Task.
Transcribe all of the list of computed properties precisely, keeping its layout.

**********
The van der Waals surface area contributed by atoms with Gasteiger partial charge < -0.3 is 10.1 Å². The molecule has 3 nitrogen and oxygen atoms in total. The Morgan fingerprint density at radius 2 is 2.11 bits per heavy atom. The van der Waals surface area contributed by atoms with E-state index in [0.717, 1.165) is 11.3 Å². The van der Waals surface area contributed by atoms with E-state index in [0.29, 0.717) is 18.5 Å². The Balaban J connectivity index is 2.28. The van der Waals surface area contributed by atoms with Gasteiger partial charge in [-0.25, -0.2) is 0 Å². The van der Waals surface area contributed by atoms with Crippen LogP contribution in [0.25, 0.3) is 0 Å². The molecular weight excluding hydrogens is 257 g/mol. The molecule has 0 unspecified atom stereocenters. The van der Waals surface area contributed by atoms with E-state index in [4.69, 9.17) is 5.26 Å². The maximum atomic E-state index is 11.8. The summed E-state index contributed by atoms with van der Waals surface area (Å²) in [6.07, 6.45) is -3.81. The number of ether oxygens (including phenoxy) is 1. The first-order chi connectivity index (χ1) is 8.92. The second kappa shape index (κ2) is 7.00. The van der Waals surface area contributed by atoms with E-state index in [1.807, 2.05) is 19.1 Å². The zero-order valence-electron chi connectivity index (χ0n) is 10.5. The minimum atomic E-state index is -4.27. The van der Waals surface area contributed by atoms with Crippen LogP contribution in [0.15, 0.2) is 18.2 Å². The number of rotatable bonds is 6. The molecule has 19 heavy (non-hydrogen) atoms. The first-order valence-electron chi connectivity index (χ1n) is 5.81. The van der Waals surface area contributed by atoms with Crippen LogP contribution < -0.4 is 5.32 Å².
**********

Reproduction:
The van der Waals surface area contributed by atoms with Gasteiger partial charge < -0.3 is 10.1 Å². The molecule has 3 nitrogen and oxygen atoms in total. The Morgan fingerprint density at radius 2 is 2.11 bits per heavy atom. The van der Waals surface area contributed by atoms with E-state index in [0.717, 1.165) is 11.3 Å². The van der Waals surface area contributed by atoms with E-state index in [0.29, 0.717) is 18.5 Å². The Balaban J connectivity index is 2.28. The van der Waals surface area contributed by atoms with Gasteiger partial charge in [-0.25, -0.2) is 0 Å². The van der Waals surface area contributed by atoms with Crippen LogP contribution in [0.25, 0.3) is 0 Å². The molecular weight excluding hydrogens is 257 g/mol. The molecule has 0 unspecified atom stereocenters. The van der Waals surface area contributed by atoms with E-state index in [4.69, 9.17) is 5.26 Å². The maximum atomic E-state index is 11.8. The summed E-state index contributed by atoms with van der Waals surface area (Å²) in [6.07, 6.45) is -3.81. The number of ether oxygens (including phenoxy) is 1. The first-order chi connectivity index (χ1) is 8.92. The second kappa shape index (κ2) is 7.00. The van der Waals surface area contributed by atoms with E-state index in [1.807, 2.05) is 19.1 Å². The zero-order valence-electron chi connectivity index (χ0n) is 10.5. The minimum atomic E-state index is -4.27. The van der Waals surface area contributed by atoms with Crippen LogP contribution in [0.15, 0.2) is 18.2 Å². The number of rotatable bonds is 6. The molecule has 19 heavy (non-hydrogen) atoms. The first-order valence-electron chi connectivity index (χ1n) is 5.81. The van der Waals surface area contributed by atoms with Crippen LogP contribution < -0.4 is 5.32 Å².